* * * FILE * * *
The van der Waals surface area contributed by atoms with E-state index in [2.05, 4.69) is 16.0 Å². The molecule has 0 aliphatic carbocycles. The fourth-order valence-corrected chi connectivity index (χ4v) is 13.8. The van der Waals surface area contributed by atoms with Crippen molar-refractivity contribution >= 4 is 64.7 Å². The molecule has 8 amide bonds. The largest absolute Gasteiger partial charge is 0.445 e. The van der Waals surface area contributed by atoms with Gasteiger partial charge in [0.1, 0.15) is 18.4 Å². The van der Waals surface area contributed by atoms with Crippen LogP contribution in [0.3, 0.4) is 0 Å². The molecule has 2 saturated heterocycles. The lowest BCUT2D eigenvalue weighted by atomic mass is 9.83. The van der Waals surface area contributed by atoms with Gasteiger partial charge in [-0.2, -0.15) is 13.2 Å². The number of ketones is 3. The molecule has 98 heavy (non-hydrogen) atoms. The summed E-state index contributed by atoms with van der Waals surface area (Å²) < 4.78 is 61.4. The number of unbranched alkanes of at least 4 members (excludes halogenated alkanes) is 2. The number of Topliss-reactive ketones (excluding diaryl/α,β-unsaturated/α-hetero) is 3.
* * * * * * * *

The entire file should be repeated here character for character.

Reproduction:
The van der Waals surface area contributed by atoms with E-state index in [2.05, 4.69) is 16.0 Å². The molecule has 0 aliphatic carbocycles. The fourth-order valence-corrected chi connectivity index (χ4v) is 13.8. The van der Waals surface area contributed by atoms with Crippen molar-refractivity contribution >= 4 is 64.7 Å². The molecule has 8 amide bonds. The largest absolute Gasteiger partial charge is 0.445 e. The van der Waals surface area contributed by atoms with Gasteiger partial charge in [0.1, 0.15) is 18.4 Å². The van der Waals surface area contributed by atoms with Crippen LogP contribution in [0.3, 0.4) is 0 Å². The molecule has 2 saturated heterocycles. The lowest BCUT2D eigenvalue weighted by atomic mass is 9.83. The van der Waals surface area contributed by atoms with Gasteiger partial charge in [-0.2, -0.15) is 13.2 Å². The number of ketones is 3. The molecule has 98 heavy (non-hydrogen) atoms. The summed E-state index contributed by atoms with van der Waals surface area (Å²) < 4.78 is 61.4. The number of unbranched alkanes of at least 4 members (excludes halogenated alkanes) is 2. The number of Topliss-reactive ketones (excluding diaryl/α,β-unsaturated/α-hetero) is 3.